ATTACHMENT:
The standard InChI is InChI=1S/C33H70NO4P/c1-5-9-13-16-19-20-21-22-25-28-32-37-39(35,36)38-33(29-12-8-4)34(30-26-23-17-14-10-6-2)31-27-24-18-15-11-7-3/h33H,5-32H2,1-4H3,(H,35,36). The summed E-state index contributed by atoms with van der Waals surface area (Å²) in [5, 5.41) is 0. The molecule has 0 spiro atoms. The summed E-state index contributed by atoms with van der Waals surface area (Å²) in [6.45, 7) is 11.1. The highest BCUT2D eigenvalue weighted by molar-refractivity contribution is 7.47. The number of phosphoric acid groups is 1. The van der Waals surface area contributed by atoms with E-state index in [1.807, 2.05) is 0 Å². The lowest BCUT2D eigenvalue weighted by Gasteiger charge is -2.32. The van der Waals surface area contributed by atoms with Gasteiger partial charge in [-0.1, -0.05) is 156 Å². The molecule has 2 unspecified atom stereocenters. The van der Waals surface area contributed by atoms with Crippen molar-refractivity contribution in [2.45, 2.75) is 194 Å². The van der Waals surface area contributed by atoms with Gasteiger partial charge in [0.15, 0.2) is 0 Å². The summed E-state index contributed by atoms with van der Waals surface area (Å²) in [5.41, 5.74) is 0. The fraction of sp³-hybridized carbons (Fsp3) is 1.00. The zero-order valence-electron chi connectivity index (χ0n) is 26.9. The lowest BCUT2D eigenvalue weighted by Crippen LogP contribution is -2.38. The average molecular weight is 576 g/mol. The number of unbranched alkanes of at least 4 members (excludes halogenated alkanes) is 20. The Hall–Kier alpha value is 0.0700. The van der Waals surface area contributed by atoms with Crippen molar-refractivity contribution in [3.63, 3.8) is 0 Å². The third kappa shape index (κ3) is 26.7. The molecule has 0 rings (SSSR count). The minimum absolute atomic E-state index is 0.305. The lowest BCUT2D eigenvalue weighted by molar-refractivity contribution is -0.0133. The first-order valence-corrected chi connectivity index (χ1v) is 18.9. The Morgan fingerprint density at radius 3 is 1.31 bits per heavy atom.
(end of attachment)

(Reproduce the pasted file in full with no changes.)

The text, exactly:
The standard InChI is InChI=1S/C33H70NO4P/c1-5-9-13-16-19-20-21-22-25-28-32-37-39(35,36)38-33(29-12-8-4)34(30-26-23-17-14-10-6-2)31-27-24-18-15-11-7-3/h33H,5-32H2,1-4H3,(H,35,36). The summed E-state index contributed by atoms with van der Waals surface area (Å²) in [5, 5.41) is 0. The molecule has 0 spiro atoms. The summed E-state index contributed by atoms with van der Waals surface area (Å²) in [6.45, 7) is 11.1. The highest BCUT2D eigenvalue weighted by molar-refractivity contribution is 7.47. The number of phosphoric acid groups is 1. The van der Waals surface area contributed by atoms with E-state index in [1.807, 2.05) is 0 Å². The lowest BCUT2D eigenvalue weighted by Gasteiger charge is -2.32. The van der Waals surface area contributed by atoms with Gasteiger partial charge in [-0.1, -0.05) is 156 Å². The molecule has 2 unspecified atom stereocenters. The van der Waals surface area contributed by atoms with Crippen molar-refractivity contribution in [2.45, 2.75) is 194 Å². The van der Waals surface area contributed by atoms with Gasteiger partial charge in [0.15, 0.2) is 0 Å². The summed E-state index contributed by atoms with van der Waals surface area (Å²) in [5.41, 5.74) is 0. The fraction of sp³-hybridized carbons (Fsp3) is 1.00. The zero-order valence-electron chi connectivity index (χ0n) is 26.9. The lowest BCUT2D eigenvalue weighted by Crippen LogP contribution is -2.38. The average molecular weight is 576 g/mol. The number of unbranched alkanes of at least 4 members (excludes halogenated alkanes) is 20. The Hall–Kier alpha value is 0.0700. The van der Waals surface area contributed by atoms with Crippen molar-refractivity contribution in [3.63, 3.8) is 0 Å². The third kappa shape index (κ3) is 26.7. The molecule has 0 rings (SSSR count). The minimum absolute atomic E-state index is 0.305. The lowest BCUT2D eigenvalue weighted by molar-refractivity contribution is -0.0133. The first-order valence-corrected chi connectivity index (χ1v) is 18.9. The Morgan fingerprint density at radius 3 is 1.31 bits per heavy atom.